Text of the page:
# Digital Image Processing (II) Image Registration.

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Image registration refers to the process of transforming the coordinates of two or more images that have similar content but differ in aspects like angle, size, or geometric position. This transformation aims to align these images to the same standardized size, angle, and coordinates.

Image registration finds extensive applications in image stitching, creating panoramic images, and environmental recognition. Its principle is simple, utilizing matrix operations for fast transformation. With appropriately selected mapping points, registration yields excellent results. The specific transformation method is outlined as follows:

### Registration Algorithm

Taking image A as the reference for registering image B.

Selecting n pixels in image A: \[ p_1(x_1,y_1,1),p_2(x_2,y_2,1),...,p_n(x_n,y_n,1) \] Forms a coordinate matrix: \[ P=\begin{bmatrix}x_1 &x_2 &...&x_n\\y_1&y_2&...&y_n\\1&1&...&1\end{bmatrix} \] Selecting n pixels corresponding to these n points in image B: \[ q_1(x_1,y_1),q_2(x_2,y_2),...,q_n(x_n,y_n) \] Forms another coordinate matrix: \[ Q=\begin{bmatrix}x_1 &x_2 &...&x_n\\y_1&y_2&...&y_n\\1&1&...&1\end{bmatrix} \]

How to compute the transformation matrix H?If image B can be translated, rotated, and scaled to match image A, then there exists a transformation matrix H such that: \[ Q=HP \] Thus, if the transformation matrix H can be computed, we can use the following formula: \[ H^{-1}Q=P \] Mapping each pixel in image B to the corresponding position in image A, thereby obtaining image B registered with image A as the template.

Given the point sets P and Q already selected in images A and B, it's evident that \[ H=QP^{-1} \]

As P is not a square matrix, it cannot be inverted directly. Here, we find the pseudo-inverse.

At this point, we've outlined the basic process of image registration:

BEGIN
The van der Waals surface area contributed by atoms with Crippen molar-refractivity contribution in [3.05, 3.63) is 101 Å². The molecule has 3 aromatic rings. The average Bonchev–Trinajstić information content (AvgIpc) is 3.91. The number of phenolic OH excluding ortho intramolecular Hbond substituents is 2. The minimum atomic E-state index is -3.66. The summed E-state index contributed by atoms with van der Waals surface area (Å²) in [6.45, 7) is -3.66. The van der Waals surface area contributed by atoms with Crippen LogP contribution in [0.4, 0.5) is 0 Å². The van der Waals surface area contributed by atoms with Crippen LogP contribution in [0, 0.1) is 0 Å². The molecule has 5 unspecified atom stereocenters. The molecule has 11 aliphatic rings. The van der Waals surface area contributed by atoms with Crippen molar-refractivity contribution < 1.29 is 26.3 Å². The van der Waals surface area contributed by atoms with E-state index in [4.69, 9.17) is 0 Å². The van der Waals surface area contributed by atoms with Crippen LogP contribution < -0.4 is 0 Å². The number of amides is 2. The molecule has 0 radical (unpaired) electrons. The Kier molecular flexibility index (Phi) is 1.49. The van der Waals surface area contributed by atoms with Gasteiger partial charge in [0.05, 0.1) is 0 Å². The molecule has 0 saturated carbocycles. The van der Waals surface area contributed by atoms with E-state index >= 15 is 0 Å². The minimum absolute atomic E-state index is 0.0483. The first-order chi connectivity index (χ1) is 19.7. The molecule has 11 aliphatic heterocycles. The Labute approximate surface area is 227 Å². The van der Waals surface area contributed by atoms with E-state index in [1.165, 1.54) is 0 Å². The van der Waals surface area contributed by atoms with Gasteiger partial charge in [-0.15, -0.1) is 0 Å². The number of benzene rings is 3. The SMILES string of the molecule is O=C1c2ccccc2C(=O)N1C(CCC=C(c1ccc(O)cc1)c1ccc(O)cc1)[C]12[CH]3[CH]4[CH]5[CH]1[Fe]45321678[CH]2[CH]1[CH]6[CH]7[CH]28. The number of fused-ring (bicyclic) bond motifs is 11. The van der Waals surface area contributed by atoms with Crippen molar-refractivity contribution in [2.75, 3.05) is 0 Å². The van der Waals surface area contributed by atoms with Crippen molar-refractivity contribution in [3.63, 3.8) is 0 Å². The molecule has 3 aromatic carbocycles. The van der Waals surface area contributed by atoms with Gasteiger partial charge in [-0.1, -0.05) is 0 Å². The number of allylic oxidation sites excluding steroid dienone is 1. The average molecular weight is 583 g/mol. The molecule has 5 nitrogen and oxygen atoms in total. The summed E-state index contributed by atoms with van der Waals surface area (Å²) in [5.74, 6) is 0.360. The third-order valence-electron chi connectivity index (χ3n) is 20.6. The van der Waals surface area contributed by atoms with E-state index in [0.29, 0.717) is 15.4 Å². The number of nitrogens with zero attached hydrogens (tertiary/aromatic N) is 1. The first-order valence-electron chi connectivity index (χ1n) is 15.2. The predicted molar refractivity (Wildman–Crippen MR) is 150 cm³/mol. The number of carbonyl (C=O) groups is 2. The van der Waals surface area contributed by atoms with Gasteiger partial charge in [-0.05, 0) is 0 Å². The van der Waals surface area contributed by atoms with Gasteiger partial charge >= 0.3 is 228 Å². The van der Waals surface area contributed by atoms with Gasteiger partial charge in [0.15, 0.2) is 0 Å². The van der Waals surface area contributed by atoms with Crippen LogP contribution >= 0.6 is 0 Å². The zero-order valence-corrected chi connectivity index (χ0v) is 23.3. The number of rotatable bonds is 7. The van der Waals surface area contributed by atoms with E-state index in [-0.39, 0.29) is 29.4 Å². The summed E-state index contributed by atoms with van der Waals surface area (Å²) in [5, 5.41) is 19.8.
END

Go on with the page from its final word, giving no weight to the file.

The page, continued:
- Select corresponding point sets $ P $ and $ Q $ in the template image and the image to be registered.
- Compute the transformation matrix $ H $ using the formula $ H=QP^{-1} $.
- Map the image to be registered onto the template image using the transformation matrix.

### Registration Example

For instance: using image A as the template to register image B:

Selecting seven points within them, distributed as follows:

Note: The coordinate system displayed by the drawing tool is opposite to the (x, y) coordinates. Pay attention when recording coordinates.

\[ P=\begin{bmatrix}1448&1694&1756&383&2290&2035&2150\\1308&1198&2744&2516&933&2693&1968\\1&1&1&1&1&1&1\end{bmatrix} \]

\[ Q=\begin{bmatrix}1042&1252&1708&323&1761&1966&1890\\1077&907&2387&2519&498&2265&1535\\1&1&1&1&1&1&1\end{bmatrix} \]

The computed transformation matrix: \[ H=QP^{-1}=\begin{bmatrix}0.9668&0.2565&693.0275\\-0.2570&0.9671&184.1373\\0.0000&0.0000&1.0000\end{bmatrix} \] Transforming image B using the transformation matrix yields the following result:

Source Code:

1 | import cv2 as cv |

### Conclusion

The image registration algorithm is relatively straightforward. With well-selected coordinate points, the computed registration results are commendable. However, manual point selection was employed in this instance. For large-scale or real-time image registration, automated point selection becomes essential. Thus, devising a method for the program to select appropriate and corresponding point sets poses a challenge in image registration.